Thursday, March 17, 2011

The Children of Japan


Children are always the most vulnerable in a disaster.

In Japan, more than 100,000 children have been displaced, many separated from their families. Save the Children and other relief organizations are working night and day in the disaster zones and report major concerns about everything from the accessibility of water and food to the emotional stress and trauma being suffered by the children. Many schools are closed meaning the cherished comfort of teachers is not at hand. The love and support teachers can provide to children during difficult times may not be available for a very long time. While Japan is a well‐resourced country, the scale of this disaster would render any region of the world hopeless and defeated.

The staggering tragedy, made even more frightful because of the uncertain extent of radioactivity release, will be borne by the Japanese people for decades to come. But for the children, it will be borne for generations. My parents were born within a decade or two of the 1906 earthquake in San Francisco and I lived my life in the shadow of that disaster. Not just the drills and the sirens of my youth, but the ever‐present trepidation that another earthquake is around the corner. As much as my parents were of the “depression generation,” even more powerful to our lives was that they were of the “1906 earthquake generation.” For the people of Japan, the reminders of Hiroshima and Nagasaki, World War II, and the economic downturn of the last decade all add to the weight of this most recent tragedy.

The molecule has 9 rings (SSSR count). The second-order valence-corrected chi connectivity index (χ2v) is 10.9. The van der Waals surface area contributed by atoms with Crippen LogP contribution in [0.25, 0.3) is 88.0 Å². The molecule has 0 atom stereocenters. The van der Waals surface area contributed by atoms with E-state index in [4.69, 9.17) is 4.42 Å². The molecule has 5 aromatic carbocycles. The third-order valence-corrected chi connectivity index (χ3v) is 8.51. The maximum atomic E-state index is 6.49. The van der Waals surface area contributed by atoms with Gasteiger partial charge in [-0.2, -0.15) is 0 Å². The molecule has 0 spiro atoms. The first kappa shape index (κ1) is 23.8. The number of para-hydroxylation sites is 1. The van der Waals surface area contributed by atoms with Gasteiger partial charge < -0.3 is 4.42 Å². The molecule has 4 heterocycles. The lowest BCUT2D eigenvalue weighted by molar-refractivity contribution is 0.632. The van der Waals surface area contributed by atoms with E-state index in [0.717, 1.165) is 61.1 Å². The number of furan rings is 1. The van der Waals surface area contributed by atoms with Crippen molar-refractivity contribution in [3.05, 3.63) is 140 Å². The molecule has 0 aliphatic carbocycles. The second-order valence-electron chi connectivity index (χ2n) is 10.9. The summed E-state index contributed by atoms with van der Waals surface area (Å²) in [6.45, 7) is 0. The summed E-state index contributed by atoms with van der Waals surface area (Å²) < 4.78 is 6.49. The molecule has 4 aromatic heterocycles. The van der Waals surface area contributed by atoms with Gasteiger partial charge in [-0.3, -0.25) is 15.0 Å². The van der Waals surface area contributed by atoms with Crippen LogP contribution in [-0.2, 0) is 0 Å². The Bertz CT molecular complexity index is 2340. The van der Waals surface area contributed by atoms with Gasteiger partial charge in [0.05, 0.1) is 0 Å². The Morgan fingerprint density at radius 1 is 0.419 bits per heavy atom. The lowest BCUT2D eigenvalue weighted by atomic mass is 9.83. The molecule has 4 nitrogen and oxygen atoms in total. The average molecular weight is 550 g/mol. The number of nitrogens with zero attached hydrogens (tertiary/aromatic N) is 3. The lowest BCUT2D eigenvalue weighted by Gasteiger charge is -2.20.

When something of this magnitude happens, our children are bound to see pictures, hear conversations and have many questions. In this age of instant information, we need to explain things to children. By acknowledging that these things happen, and talking about the ways in which we are prepared to keep them safe, it helps to ease the fear and anxiety a child might possibly be feeling.

As appropriate to the age of the students, our classes have been discussing the situation in Japan and helping the students of Park Day School grapple with their own thoughts and fears about an earthquake. In the Bay Area, we have a greater sensitivity to and empathy for the experience of the Japanese. We have helped the children understand how we are prepared for a disaster, and reminded ourselves of the need for drills and awareness.
We also are mindful of the need for thinking actively as global citizens. This helps children to not only appreciate their own lives, but charity and volunteerism are actual things they can do in face of disaster. Throughout the week we have explored the best ways to respond in support of the victims of the tragedy so far away from us. Organized efforts will be announced as we continue to identify the greatest needs.

As we do so, we remember and hold in our hearts the deep and profound impact that this tragic event will have on the children of Japan now and into the future.

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